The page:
A Better Decision
Guru Nayak took out the knife again from his rag-bag and examined its sharpness. He had kept in sharp all these years. Its colour had changed from shiny steel to stained brown. But its sharpness remained the same, just like the strong determination in his heart.
He got down where the bus stopped. He looked around. It was a market. The bus would stay there till the next morning and then return to the city. He would be on it then. Or, would he?
He was only a few hundred kilometers from his own town. But he had traveled far and wide in search of a man.
His search would end here, tonight. It began on the day when he was discharged from the local hospital eight years ago. He had fallen into a well. It was not an accident. His own friend and neighbour Vasan had stabbed him and pushed him into a well. Had it not been for a passer-by, he wouldn’t have been alive today.
He tried to picture how Vasan would look like now. He was always quarrelsome. He might be a butcher or running a toddy shop now. He might be stronger than him now. A shudder passed through Guru Nanak’s body. He should not give the other man a chance to retaliate. He should identify him, tell him who he was and then stab him right under the ribs and move the knife upward.
He wouldn’t wait to see him dying. He hated to see people dying. Even if he didn’t die, it was all right. A stab is good enough for his revenge. He would run away, hide somewhere, change his clothes and take the morning bus back to the city. No one would suspect anything.
He searched in his bag to see if he had remembered to bring his change of clothes. He hadn’t. But such small mistake in the plan wouldn’t be a problem. He reassured himself.
“Bhai, do you know a man named Vasan?” he asked a shop keeper.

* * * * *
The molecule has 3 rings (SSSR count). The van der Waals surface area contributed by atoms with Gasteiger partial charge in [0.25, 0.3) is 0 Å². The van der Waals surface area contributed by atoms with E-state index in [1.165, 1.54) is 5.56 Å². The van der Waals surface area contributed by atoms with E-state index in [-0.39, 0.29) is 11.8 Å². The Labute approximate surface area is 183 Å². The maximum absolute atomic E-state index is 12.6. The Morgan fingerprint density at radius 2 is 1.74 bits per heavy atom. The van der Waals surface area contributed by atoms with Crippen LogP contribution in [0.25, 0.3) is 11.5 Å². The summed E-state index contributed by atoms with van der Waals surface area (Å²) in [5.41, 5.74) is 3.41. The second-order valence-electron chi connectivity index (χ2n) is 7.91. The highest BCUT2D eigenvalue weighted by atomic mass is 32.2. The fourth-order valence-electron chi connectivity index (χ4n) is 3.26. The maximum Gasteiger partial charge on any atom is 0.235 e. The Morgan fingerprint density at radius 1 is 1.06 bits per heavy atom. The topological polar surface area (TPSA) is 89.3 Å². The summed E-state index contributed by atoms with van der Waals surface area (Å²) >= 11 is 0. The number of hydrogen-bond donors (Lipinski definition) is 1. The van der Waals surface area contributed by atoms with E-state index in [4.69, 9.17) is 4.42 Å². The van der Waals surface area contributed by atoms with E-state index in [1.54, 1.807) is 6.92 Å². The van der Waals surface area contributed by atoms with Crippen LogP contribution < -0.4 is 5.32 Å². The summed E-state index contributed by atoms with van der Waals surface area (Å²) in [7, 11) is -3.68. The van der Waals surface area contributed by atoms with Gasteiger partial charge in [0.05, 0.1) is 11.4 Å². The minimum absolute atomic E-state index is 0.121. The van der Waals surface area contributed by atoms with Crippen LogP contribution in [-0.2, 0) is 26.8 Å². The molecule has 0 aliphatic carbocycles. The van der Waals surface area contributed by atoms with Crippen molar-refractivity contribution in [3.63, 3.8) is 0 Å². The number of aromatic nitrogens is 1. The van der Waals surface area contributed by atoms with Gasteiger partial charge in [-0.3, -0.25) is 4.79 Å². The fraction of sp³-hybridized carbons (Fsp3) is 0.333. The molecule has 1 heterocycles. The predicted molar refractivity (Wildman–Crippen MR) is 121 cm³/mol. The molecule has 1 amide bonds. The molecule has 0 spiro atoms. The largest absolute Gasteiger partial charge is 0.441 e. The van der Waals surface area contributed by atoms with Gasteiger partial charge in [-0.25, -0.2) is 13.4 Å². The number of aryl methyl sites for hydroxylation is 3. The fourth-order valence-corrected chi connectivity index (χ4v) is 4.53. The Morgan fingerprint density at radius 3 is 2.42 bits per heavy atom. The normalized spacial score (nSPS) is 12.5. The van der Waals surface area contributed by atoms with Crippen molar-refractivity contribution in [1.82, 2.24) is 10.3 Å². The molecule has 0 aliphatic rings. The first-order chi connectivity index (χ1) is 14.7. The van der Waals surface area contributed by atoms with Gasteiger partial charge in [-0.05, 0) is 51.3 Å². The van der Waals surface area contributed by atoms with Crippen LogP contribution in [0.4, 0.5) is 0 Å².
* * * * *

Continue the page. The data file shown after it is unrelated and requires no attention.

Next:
“Vasan? No. I never heard that name before. But if you are looking for a friend of yours, you will find one sitting under the tamarind tree there.” He pointed to a dark corner of the market.
“How do you know it is my friend?”
The man started laughing. Guru Nayak was irritated.
“Because he speaks exactly like you,” said the man.
Guru Nayak headed for the dark corner under the tamarind tree.
He saw a man packing up his things. It looked like he was an astrologer. There were some cowrie shells and the large picture of a palm with thick lines marked in red spread in front of him. There was only a faint light from the nearby shop. The man didn’t have his own lamp. Guru Nayak found it very difficult to identify him from far. If he had a long scar on his forehead he was the man.
Guru Nayak decided to risk being revealed. But there was no need. The man beckoned him.
“Come here, fellow, your face shows you are in big trouble. Sit here and let me see your hand. Your face tells me a woman in involved…..”
Guru Nayak moved forward with out taking his eyes off the astrologer’s face. He saw the dark scar. He felt another shudder pass through his body. He held his bag closer to his chest with his left hand and showed him his right hand.
The astrologer held his hand and looked at his face. Guru Nayak saw fear creeping into the man’s eyes and his hand getting ice-cold and limp.
Guru Nayak felt like being in a fight already. He didn’t clearly hear what the man said. He was deep in thought. The astrologer found it very hard to speak.
“……a knife had been passed through you……..”
He knew it was Vasan. There was no doubt about it.
“….were left for dead……”
But this was not the man he expected. He felt pity for this man.
“You shouldn’t have come here. There is great danger again in your life.” How can I take a knife and stab him, he thought. But he had to steel his mind and finish his job.
“You should go back to your village and stay there. Never venture towards the north.”
Suddenly, Guru Nayak’s eyes caught something colourful sticking out of the man’s bag. It was a toy. There were some jasmine flowers also. In his mind he saw a mother and a child courtyard awaiting the astrologer.
Guru Nayak shook himself up. He put his hands inside his rag-bag and groped for a few coins, avoiding the knife’s sharp blade. They were not stained brown in colour like his knife. Even in the faint light, the coins shone in bright silver colour. He dropped then into the man’s hand and turned back.
“He thinks he fooled me”, the man said to himself. “May be I am a fool, But not foolish enough to kill him. What do I gain by killing this poor man? I saw regret in his eyes. That is revenge enough for me.”
On his way back home Guru Nayak bought a colourful toy for his own son and some jasmine flowers for his wife.